Specific Heat


The specific heat measurement requires to detect a change in sample temperature upon heating it.

The sample is glued on a resistive chip used as a sample holder, a thermometer and a heater. Wires with specific material, length and diameter are chosen to hang the setup, to measure the chip resistance and to provide the suitable thermal conductance depending the heat capacity of the sample. Extremities of wires are thermally connected to a thermal bath stabilized in temperature owing to a reference temperature and magnetic field calibrated thermometer.

A square shape current signal is injected in the chip and the large induced temperature relaxations, as large as 100% of the bath temperature, are measured with accuracy and a high sample rate (around 1000 points over a time range from 1 to 100 s).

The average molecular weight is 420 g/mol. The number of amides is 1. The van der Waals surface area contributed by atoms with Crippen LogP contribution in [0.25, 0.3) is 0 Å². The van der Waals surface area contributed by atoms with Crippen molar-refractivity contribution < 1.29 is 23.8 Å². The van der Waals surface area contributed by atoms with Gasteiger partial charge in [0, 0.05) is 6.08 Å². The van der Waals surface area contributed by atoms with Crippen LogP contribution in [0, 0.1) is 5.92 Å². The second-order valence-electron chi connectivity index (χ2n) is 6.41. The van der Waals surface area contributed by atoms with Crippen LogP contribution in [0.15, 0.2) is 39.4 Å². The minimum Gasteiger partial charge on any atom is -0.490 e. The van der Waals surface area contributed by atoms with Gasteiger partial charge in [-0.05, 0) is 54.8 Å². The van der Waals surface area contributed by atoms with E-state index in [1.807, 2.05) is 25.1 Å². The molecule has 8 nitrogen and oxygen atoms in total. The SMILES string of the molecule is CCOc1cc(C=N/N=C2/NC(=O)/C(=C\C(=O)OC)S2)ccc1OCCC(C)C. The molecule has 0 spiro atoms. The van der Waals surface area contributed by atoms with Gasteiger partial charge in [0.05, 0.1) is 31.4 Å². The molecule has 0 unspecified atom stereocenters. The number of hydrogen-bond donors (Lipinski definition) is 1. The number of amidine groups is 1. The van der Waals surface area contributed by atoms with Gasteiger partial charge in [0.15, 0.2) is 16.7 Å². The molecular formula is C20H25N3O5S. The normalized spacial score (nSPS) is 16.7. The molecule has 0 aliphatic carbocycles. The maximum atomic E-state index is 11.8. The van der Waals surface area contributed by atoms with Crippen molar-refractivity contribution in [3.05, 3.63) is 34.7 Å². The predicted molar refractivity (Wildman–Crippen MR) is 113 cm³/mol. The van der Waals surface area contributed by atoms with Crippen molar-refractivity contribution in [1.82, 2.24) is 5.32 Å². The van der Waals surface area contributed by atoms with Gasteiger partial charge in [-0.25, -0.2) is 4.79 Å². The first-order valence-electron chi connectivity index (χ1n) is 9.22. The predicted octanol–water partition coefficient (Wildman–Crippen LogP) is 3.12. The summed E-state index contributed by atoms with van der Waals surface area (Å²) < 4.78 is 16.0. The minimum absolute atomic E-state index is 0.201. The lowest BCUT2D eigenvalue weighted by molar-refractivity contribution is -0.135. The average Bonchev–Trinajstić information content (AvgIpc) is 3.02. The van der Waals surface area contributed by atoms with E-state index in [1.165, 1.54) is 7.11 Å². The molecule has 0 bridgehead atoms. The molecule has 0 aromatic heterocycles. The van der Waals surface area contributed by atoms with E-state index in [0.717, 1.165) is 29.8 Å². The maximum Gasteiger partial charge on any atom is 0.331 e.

Specific heat is then computed on the whole temperature range relaxation, providing an accurate and fast measurement suitable for high magnetic field measurement.

Ideal dimensions for the sample consist of thin platelets (few hundred µm) with an area close to mm². Good internal thermal conductivity is required for quality of the measurement. Field orientation may be chosen, in-plane or perpendicular the platelet.

Above we show specific heat measurements in the heavy fermion compound CePt2In7.  At the magnetic transition an anomaly is observed in the specific heat (left). This anomaly is tracked up to high magnetic fields in order to construct the phase diagram of this material (right). Check here for more info on theses results.

Bmax Temperature range Duration per field
36 T 0.5 K - 4 K 1 - 3 h
36 T 4 K - 40 K 2 - 4 h